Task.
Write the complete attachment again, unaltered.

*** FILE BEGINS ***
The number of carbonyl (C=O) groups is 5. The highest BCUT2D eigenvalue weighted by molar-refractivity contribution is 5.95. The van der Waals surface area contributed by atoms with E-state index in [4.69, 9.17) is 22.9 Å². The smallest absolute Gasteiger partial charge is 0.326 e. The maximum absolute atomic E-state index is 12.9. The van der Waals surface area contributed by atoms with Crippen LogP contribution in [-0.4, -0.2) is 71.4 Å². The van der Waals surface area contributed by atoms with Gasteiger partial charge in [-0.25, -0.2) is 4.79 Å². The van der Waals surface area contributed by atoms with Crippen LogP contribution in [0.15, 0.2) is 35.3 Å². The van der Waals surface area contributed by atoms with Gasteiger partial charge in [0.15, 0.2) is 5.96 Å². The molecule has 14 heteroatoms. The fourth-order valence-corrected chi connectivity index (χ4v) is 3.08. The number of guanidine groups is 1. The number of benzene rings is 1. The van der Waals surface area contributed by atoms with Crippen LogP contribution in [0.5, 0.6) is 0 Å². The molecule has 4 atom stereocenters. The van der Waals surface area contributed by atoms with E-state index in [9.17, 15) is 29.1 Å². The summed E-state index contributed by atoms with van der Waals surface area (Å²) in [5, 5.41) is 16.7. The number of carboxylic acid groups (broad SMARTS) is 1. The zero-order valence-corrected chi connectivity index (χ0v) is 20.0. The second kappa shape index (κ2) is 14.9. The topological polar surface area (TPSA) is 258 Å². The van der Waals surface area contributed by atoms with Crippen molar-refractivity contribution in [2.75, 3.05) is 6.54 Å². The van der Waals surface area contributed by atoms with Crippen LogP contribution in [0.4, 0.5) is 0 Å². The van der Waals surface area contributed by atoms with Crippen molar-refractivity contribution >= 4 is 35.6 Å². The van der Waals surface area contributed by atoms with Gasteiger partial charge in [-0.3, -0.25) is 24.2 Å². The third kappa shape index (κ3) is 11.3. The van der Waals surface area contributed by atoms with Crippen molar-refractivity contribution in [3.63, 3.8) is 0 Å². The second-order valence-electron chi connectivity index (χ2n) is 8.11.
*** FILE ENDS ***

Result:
The number of carbonyl (C=O) groups is 5. The highest BCUT2D eigenvalue weighted by molar-refractivity contribution is 5.95. The van der Waals surface area contributed by atoms with E-state index in [4.69, 9.17) is 22.9 Å². The smallest absolute Gasteiger partial charge is 0.326 e. The maximum absolute atomic E-state index is 12.9. The van der Waals surface area contributed by atoms with Crippen LogP contribution in [-0.4, -0.2) is 71.4 Å². The van der Waals surface area contributed by atoms with Gasteiger partial charge in [-0.25, -0.2) is 4.79 Å². The van der Waals surface area contributed by atoms with Crippen LogP contribution in [0.15, 0.2) is 35.3 Å². The van der Waals surface area contributed by atoms with Gasteiger partial charge in [0.15, 0.2) is 5.96 Å². The molecule has 14 heteroatoms. The fourth-order valence-corrected chi connectivity index (χ4v) is 3.08. The number of guanidine groups is 1. The number of benzene rings is 1. The van der Waals surface area contributed by atoms with Crippen LogP contribution in [0.5, 0.6) is 0 Å². The molecule has 4 atom stereocenters. The van der Waals surface area contributed by atoms with E-state index in [9.17, 15) is 29.1 Å². The summed E-state index contributed by atoms with van der Waals surface area (Å²) in [5, 5.41) is 16.7. The number of carboxylic acid groups (broad SMARTS) is 1. The zero-order valence-corrected chi connectivity index (χ0v) is 20.0. The second kappa shape index (κ2) is 14.9. The topological polar surface area (TPSA) is 258 Å². The van der Waals surface area contributed by atoms with Crippen molar-refractivity contribution in [2.75, 3.05) is 6.54 Å². The van der Waals surface area contributed by atoms with Crippen LogP contribution in [0.4, 0.5) is 0 Å². The van der Waals surface area contributed by atoms with Crippen molar-refractivity contribution >= 4 is 35.6 Å². The van der Waals surface area contributed by atoms with Gasteiger partial charge in [-0.3, -0.25) is 24.2 Å². The third kappa shape index (κ3) is 11.3. The van der Waals surface area contributed by atoms with Crippen molar-refractivity contribution in [3.63, 3.8) is 0 Å². The second-order valence-electron chi connectivity index (χ2n) is 8.11.